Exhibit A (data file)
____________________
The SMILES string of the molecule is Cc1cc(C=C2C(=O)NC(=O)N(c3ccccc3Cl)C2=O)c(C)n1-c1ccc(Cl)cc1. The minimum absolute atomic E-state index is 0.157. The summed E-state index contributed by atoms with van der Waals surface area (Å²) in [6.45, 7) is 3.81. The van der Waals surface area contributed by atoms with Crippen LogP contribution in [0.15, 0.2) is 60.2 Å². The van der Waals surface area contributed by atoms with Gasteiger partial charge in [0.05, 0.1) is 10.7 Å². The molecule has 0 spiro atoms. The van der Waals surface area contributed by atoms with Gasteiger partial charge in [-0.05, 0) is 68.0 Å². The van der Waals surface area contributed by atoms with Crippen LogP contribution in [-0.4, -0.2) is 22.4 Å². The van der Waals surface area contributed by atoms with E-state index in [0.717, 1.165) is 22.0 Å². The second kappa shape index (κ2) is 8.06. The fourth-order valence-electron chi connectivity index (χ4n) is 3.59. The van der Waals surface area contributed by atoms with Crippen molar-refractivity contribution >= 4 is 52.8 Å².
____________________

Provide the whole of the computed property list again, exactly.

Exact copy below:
The SMILES string of the molecule is Cc1cc(C=C2C(=O)NC(=O)N(c3ccccc3Cl)C2=O)c(C)n1-c1ccc(Cl)cc1. The minimum absolute atomic E-state index is 0.157. The summed E-state index contributed by atoms with van der Waals surface area (Å²) in [6.45, 7) is 3.81. The van der Waals surface area contributed by atoms with Crippen LogP contribution in [0.15, 0.2) is 60.2 Å². The van der Waals surface area contributed by atoms with Gasteiger partial charge in [0.05, 0.1) is 10.7 Å². The molecule has 0 spiro atoms. The van der Waals surface area contributed by atoms with Gasteiger partial charge in [-0.05, 0) is 68.0 Å². The van der Waals surface area contributed by atoms with Crippen LogP contribution in [-0.4, -0.2) is 22.4 Å². The van der Waals surface area contributed by atoms with E-state index in [0.717, 1.165) is 22.0 Å². The second kappa shape index (κ2) is 8.06. The fourth-order valence-electron chi connectivity index (χ4n) is 3.59. The van der Waals surface area contributed by atoms with Crippen molar-refractivity contribution >= 4 is 52.8 Å².